• OpenSSH server best practices.  Nothing too groundbreaking, but they include “BSD” (i.e. pf) examples.  I always like articles that don’t assume Linux is the only platform.  (via)
  • The little SSH that (sometimes) couldn’t.  A heck of a network debugging exercise.  (via mat in #dragonflybsd)
  • The AN/FSQ7, a computer I’m sure I’ve seen in movies a number of times.  (via)
  • Here’s the OpenBSD slides from EuroBSDCon 2012.
  • Oh look, Apple’s got “Fusion Drive“.  The cool people call it swapcache and have been using it for years, so there.
  • Here’s an essay that starts out talking about Quantum Computing and moves into the ambivalence that quantum computing seems to entail instead of just noting the general scientific description and leaving it there.  It’s really quite enjoyable.
  • Hey, maybe this is why Facebook reported earnings are up: they’re holding your own data hostage.  (via)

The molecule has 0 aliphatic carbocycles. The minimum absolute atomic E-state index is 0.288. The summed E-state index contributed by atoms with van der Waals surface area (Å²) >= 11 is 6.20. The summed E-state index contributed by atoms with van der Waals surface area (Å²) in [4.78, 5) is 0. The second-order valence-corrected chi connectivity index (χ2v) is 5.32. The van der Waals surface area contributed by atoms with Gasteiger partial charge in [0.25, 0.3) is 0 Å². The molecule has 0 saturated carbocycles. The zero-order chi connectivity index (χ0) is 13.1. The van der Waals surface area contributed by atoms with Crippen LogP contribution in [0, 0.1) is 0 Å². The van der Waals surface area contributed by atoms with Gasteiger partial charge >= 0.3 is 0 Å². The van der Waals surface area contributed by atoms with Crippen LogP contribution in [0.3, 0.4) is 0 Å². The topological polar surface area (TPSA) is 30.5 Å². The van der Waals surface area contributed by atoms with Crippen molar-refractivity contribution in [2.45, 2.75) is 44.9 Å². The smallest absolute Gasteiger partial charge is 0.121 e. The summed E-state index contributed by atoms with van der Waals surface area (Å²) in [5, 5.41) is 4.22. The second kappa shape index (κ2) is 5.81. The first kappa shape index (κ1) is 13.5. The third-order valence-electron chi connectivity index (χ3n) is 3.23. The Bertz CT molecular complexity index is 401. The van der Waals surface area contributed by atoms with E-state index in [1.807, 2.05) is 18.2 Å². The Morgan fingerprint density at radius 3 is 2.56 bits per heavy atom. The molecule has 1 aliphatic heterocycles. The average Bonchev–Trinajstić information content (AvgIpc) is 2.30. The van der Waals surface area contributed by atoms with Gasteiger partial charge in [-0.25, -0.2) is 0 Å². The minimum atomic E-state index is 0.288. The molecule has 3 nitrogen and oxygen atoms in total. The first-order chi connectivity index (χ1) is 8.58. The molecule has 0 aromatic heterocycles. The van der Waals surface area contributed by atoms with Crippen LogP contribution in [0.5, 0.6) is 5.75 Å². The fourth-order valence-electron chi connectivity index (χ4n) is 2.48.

• Rob Pike on The Setup.  He makes a very good point about how we should access computers.  Also, here’s a recent, long slide show he put together about Go.  It describes solving some language problems that have been around a long time.   (via)
  • I was halfway through reading that last slide show link and realized there’s no way I can explain how it was an worthwhile read to someone who hadn’t done some programming.  No link or conclusion, just an observation of how esoteric this is.  I hope you enjoy it.
  • Essential Vim and Vi Skills has hit a 3rd edition.  I have this as a Kindle edition, and I’m not sure how that happened.
  • Zork in Duplicity, or a bizarre finding of old UNIX history in a completely unrelated place.  (via)
  • These OpenBSD thin clients are a neat idea.

Your unrelated link of the week: Delilah Dirk.  It’s a comic, and the story available to read online is about a tea merchant, which makes it exactly right.

Lazy Reading for 2012/10/14

I lost 12 18 hours of my life fighting with an Exchange 2010 upgrade this week.  To compensate, I will never complain about Sendmail wonkiness ever.

  • Homebrew Cray-1A.  Duplicating the internals is interesting in a “that’s crazy/difficult” way, but the case is the best part.  (via dfcat on #dragonflybsd)
  • If you understand the structure of haiku, you can contribute to Absolute OpenBSD, 2nd Ed.